3) The people accept as a guarantee of their freedom the French constition, which is founded on the rights of man and equality;
4) The people between the Meuse, Rhine, and Mosel are united, in order to secure their political independence, with the French people, and they incorporate their territory into that of the [French] republic, which, after it has subdued the kings, will make known its decisions [auch ihren Beschlüssen bei denselben Achtung zu verschaffen weiß];
5) The union with the German Reich is abolished forever.
6) The people of these territories will never deny their most sincere brotherly love for the German people, regardless of how much they separate themselves from them, and will seek to carefully maintain the relations between Germany and the French Republic;
7) All military, administrative, and judicial authority stemming from the former princes or the old order, whatever name it may carry, is eliminated [vernichtet];
8) Noble titles, orders of [social] distinction, general and special privileges, exemptions, feudal rights, seigneurial dues, tithes of every kind, etc., as well as all institutions that bring about inequality among [people's social] ranks [Stände] are and remain abolished;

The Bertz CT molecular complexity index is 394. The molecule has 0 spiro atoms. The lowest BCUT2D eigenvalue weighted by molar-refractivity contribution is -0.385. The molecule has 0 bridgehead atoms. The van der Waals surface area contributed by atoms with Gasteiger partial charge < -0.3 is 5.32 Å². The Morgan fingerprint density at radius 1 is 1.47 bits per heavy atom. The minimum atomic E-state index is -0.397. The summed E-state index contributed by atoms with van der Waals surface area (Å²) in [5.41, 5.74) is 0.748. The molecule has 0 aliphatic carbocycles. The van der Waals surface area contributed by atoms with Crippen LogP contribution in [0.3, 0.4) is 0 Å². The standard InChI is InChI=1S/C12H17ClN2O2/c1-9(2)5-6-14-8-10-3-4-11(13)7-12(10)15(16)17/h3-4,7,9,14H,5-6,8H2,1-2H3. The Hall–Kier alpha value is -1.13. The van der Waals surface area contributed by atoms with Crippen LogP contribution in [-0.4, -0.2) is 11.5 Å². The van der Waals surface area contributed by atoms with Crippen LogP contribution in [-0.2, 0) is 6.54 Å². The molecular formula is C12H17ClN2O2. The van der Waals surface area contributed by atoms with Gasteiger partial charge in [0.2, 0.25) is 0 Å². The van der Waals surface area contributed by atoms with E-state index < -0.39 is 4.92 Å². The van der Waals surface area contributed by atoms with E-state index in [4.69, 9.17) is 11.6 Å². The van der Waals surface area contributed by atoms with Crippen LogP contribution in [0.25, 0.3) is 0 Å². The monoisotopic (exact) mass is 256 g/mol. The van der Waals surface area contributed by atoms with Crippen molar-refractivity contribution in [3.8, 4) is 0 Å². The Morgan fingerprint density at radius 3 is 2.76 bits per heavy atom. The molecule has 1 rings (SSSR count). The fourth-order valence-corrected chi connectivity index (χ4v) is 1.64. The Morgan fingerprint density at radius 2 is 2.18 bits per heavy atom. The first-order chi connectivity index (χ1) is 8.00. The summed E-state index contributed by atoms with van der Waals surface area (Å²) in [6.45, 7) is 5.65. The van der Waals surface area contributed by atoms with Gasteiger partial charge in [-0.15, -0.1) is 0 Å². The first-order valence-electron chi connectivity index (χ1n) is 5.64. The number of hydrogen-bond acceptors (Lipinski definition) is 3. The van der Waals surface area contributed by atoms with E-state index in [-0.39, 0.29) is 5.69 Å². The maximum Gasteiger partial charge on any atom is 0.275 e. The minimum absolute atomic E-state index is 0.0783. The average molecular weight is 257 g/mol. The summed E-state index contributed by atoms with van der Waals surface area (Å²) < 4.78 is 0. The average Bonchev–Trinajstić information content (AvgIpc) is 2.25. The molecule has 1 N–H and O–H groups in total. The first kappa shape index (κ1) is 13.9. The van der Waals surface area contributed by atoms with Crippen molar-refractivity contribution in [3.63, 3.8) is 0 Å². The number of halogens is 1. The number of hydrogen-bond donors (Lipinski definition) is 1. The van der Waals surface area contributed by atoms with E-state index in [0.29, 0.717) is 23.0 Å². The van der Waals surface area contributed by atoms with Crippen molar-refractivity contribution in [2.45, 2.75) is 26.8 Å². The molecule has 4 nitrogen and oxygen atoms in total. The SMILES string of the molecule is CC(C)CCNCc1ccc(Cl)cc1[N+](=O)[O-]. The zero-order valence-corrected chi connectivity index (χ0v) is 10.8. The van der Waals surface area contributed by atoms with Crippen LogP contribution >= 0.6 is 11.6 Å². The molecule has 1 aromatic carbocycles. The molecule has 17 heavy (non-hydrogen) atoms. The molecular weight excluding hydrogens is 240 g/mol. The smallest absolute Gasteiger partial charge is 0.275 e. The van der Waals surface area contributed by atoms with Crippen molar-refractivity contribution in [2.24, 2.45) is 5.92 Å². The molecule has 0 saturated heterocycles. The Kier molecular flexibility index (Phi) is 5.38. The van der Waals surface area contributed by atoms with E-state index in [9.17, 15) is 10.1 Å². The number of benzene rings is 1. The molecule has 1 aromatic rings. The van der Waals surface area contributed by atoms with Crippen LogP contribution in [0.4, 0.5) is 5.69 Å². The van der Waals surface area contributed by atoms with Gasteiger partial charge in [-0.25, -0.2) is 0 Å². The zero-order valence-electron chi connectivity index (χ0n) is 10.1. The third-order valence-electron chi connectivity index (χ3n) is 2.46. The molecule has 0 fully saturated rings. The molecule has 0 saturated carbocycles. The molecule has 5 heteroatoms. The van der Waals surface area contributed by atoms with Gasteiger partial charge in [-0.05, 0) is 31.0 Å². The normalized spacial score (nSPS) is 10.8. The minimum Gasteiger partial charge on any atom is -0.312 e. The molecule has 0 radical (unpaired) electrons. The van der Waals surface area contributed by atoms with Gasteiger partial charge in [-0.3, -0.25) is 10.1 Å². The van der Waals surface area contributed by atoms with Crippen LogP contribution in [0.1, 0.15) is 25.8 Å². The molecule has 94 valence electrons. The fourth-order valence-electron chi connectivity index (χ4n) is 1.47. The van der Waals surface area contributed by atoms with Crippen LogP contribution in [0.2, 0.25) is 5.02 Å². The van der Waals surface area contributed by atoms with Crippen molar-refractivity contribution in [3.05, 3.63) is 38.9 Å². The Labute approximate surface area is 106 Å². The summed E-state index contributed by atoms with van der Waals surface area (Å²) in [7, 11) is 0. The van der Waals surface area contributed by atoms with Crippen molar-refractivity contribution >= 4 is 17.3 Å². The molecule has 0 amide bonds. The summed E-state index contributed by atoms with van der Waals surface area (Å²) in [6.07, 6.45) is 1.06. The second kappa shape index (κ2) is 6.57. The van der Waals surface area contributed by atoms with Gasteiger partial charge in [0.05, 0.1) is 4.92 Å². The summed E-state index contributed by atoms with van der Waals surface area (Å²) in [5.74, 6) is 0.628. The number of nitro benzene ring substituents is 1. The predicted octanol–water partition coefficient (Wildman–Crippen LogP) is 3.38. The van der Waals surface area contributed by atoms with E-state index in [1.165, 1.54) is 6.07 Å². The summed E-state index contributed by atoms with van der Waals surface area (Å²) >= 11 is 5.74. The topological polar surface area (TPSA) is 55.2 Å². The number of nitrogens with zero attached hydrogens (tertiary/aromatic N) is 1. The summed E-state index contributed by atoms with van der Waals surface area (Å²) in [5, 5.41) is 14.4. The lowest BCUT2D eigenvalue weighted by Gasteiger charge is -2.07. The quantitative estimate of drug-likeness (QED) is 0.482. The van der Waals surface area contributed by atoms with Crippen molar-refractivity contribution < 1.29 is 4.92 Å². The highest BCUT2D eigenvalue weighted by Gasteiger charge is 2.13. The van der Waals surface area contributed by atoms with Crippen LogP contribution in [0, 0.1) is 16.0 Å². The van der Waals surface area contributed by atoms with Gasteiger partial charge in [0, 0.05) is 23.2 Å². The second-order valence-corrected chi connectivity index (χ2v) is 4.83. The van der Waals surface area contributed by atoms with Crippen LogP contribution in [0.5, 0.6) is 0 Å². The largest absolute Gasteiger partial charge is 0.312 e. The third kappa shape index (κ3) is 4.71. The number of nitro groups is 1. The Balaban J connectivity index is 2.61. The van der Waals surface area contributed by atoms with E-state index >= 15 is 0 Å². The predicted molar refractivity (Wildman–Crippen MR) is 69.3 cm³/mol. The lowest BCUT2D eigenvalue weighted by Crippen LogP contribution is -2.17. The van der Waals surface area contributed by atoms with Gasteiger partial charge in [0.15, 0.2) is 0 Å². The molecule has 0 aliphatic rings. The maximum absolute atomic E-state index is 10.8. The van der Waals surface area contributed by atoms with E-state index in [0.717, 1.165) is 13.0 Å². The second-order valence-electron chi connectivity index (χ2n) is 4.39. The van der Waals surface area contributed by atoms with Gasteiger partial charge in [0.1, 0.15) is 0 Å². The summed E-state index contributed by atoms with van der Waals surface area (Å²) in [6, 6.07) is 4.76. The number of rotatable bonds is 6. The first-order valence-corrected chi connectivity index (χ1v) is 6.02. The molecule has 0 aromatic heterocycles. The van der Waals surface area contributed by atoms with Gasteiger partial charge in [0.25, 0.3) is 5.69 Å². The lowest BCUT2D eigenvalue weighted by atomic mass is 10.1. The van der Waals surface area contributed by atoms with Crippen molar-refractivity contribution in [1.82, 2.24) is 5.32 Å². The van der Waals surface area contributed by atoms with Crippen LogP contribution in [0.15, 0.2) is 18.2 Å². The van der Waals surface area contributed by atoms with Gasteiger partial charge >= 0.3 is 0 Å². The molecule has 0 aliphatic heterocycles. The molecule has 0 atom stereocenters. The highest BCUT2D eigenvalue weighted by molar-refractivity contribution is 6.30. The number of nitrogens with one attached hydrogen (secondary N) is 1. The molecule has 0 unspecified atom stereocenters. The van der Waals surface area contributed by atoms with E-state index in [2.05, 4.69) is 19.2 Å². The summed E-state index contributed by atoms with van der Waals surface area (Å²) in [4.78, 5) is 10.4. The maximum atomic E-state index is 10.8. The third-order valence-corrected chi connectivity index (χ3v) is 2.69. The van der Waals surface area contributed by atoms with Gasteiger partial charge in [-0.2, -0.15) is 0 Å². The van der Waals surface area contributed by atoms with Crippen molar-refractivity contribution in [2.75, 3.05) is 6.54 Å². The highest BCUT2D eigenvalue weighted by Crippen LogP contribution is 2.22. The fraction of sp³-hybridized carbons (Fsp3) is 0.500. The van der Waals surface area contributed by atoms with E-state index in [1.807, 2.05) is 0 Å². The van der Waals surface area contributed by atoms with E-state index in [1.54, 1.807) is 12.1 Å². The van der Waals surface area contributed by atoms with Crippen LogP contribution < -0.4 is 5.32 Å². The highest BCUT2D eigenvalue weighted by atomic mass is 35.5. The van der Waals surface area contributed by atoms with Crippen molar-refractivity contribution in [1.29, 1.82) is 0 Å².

9) The former princely domains as well as property that supposedly belongs to the church have become property of the people;
10) Measures are to be taken to make payments on the state's debts;
11) Freedom of conscience and the performance of religious services are in the whole extent of the words acceptable, but the state will pay no servant for [performing] them.
Should the inhabitants of these territories slide back under the despotism of their oppressors, against all expectations of success in this bloody war [ . . . ], then we swear in such case to disregard everything [hören auf nichts als] but the fury of desperation and to let ourselves be buried under the ruins of our fatherland rather than be witnesses to the triumph of despotism.